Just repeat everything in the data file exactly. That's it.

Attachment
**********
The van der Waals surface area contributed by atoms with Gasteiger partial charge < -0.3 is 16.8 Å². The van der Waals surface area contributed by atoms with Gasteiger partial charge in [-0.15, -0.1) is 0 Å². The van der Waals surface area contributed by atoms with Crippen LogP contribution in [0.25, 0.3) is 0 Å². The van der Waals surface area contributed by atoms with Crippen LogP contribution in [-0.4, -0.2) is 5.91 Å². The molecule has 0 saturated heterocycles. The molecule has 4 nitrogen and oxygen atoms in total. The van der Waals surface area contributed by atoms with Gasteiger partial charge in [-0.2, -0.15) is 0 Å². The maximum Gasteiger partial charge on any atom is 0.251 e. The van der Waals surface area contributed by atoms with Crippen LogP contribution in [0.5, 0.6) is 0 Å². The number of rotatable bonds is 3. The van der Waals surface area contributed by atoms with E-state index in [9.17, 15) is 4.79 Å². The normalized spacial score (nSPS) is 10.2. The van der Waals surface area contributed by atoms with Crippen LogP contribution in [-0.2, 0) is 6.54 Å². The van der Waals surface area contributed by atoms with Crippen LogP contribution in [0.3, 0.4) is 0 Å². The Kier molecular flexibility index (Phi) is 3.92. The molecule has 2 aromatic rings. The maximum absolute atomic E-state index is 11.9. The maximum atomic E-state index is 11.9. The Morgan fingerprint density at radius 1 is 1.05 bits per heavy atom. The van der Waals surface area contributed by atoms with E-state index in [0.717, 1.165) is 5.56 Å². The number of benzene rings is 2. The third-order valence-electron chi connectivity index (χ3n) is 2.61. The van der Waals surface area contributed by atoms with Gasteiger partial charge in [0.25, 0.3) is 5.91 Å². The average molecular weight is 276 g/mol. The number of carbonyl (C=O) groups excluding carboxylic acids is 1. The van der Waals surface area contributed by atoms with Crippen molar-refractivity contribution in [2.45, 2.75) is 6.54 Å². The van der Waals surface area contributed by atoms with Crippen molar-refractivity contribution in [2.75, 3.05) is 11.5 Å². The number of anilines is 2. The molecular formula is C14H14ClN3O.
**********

The van der Waals surface area contributed by atoms with Gasteiger partial charge < -0.3 is 16.8 Å². The van der Waals surface area contributed by atoms with Gasteiger partial charge in [-0.15, -0.1) is 0 Å². The van der Waals surface area contributed by atoms with Crippen LogP contribution in [0.25, 0.3) is 0 Å². The van der Waals surface area contributed by atoms with Crippen LogP contribution in [-0.4, -0.2) is 5.91 Å². The molecule has 0 saturated heterocycles. The molecule has 4 nitrogen and oxygen atoms in total. The van der Waals surface area contributed by atoms with Gasteiger partial charge in [-0.2, -0.15) is 0 Å². The maximum Gasteiger partial charge on any atom is 0.251 e. The van der Waals surface area contributed by atoms with Crippen LogP contribution in [0.5, 0.6) is 0 Å². The number of rotatable bonds is 3. The van der Waals surface area contributed by atoms with E-state index in [9.17, 15) is 4.79 Å². The normalized spacial score (nSPS) is 10.2. The van der Waals surface area contributed by atoms with Crippen LogP contribution in [-0.2, 0) is 6.54 Å². The van der Waals surface area contributed by atoms with Crippen LogP contribution in [0.3, 0.4) is 0 Å². The Kier molecular flexibility index (Phi) is 3.92. The molecule has 2 aromatic rings. The maximum absolute atomic E-state index is 11.9. The maximum atomic E-state index is 11.9. The Morgan fingerprint density at radius 1 is 1.05 bits per heavy atom. The van der Waals surface area contributed by atoms with E-state index in [0.717, 1.165) is 5.56 Å². The number of benzene rings is 2. The third-order valence-electron chi connectivity index (χ3n) is 2.61. The van der Waals surface area contributed by atoms with Gasteiger partial charge in [0.25, 0.3) is 5.91 Å². The average molecular weight is 276 g/mol. The number of carbonyl (C=O) groups excluding carboxylic acids is 1. The van der Waals surface area contributed by atoms with Crippen molar-refractivity contribution in [2.45, 2.75) is 6.54 Å². The van der Waals surface area contributed by atoms with Crippen molar-refractivity contribution in [2.75, 3.05) is 11.5 Å². The number of anilines is 2. The molecular formula is C14H14ClN3O.